The Saudi monarch has called on Egypt to follow its steps in ending a months-long dispute with Qatar after an agreement was reached earlier this week.

The agreement, if implemented, promises to put an end to the worst diplomatic rift to hit the six-member Gulf Cooperation Council (GCC).

In statements issued on the Saudi official news agency, King Abdullah bin Abdulaziz Al Saud said Sunday's deal in Riyadh paving the way for a return of Saudi, Bahraini and UAE diplomatic missions to Doha, "will be a new page to push forward collaborative work, not only in the favour of GCC nations, but those of the whole Arab and Islamic world".

Abdullah's remarks came a day after the Saudi ambassador returned to Doha and resumed his duties, eight months after his withdrawal.

Saudi Arabia, the United Arab Emirates and Bahrain all withdrew their ambassadors to Doha in March, after they accused Qatar of meddling in their internal affairs by supporting the Muslim Brotherhood.

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Qatar's rejection of Egypt's military-led toppling of President Mohamed Morsi, who belonged to the Islamist group, has also earned hostility from Cairo.

"I appeal to the people and the government of Egypt to seek the success of this step in the path of Arab solidarity," the statement quoted Abdullah as saying, asserting the GCC states support to Egypt and its leadership.

Later on Wednesday Egypt issued a statement welcoming the decision by the GCC to resolve the disagreement, saying that "an all-inclusive framework for unity, harmony and accord has been shaped".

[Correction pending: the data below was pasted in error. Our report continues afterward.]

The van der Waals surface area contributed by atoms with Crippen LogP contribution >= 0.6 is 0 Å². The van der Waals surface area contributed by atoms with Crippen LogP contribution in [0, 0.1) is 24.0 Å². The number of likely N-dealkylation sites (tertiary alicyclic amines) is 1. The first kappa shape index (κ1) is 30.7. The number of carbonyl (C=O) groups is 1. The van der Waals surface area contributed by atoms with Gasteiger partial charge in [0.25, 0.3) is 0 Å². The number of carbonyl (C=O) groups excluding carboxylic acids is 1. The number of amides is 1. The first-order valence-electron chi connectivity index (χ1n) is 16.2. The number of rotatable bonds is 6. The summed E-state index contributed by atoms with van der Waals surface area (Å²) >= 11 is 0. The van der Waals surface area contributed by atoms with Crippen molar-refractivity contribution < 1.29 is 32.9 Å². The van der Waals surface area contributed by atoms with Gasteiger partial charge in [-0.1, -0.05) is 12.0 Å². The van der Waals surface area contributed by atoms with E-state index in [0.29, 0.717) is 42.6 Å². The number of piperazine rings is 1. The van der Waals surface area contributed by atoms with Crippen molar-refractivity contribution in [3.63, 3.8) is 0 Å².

"Egypt renews its pledge it will always remain the home of all Arabs; will not relent to support our fellow brothers; fully respond to this genuine call, which represents a huge leap on our journey of joint Arab action," the statement said.

Egypt and Qatar have a long record of strained ties, which hit new levels following last year's political developments, culminating in the withdrawal of Egypt's diplomatic mission from Doha.

Abdullah, in comments carried on the news service, also urged news outlets to "vie for the achievement of this reapprochment we seek, in order to end all disputes regardless of its causes".

Three of Al Jazeera English reporters have been sentenced to seven and 10 years in Egyptian prisons on false charges of fabricating news and supporting the Muslim Brotherhood, which the Egyptian government has outlawed.

Al Jazeera has rejected the allegations and demanded their immediate release.

Source: Al Jazeera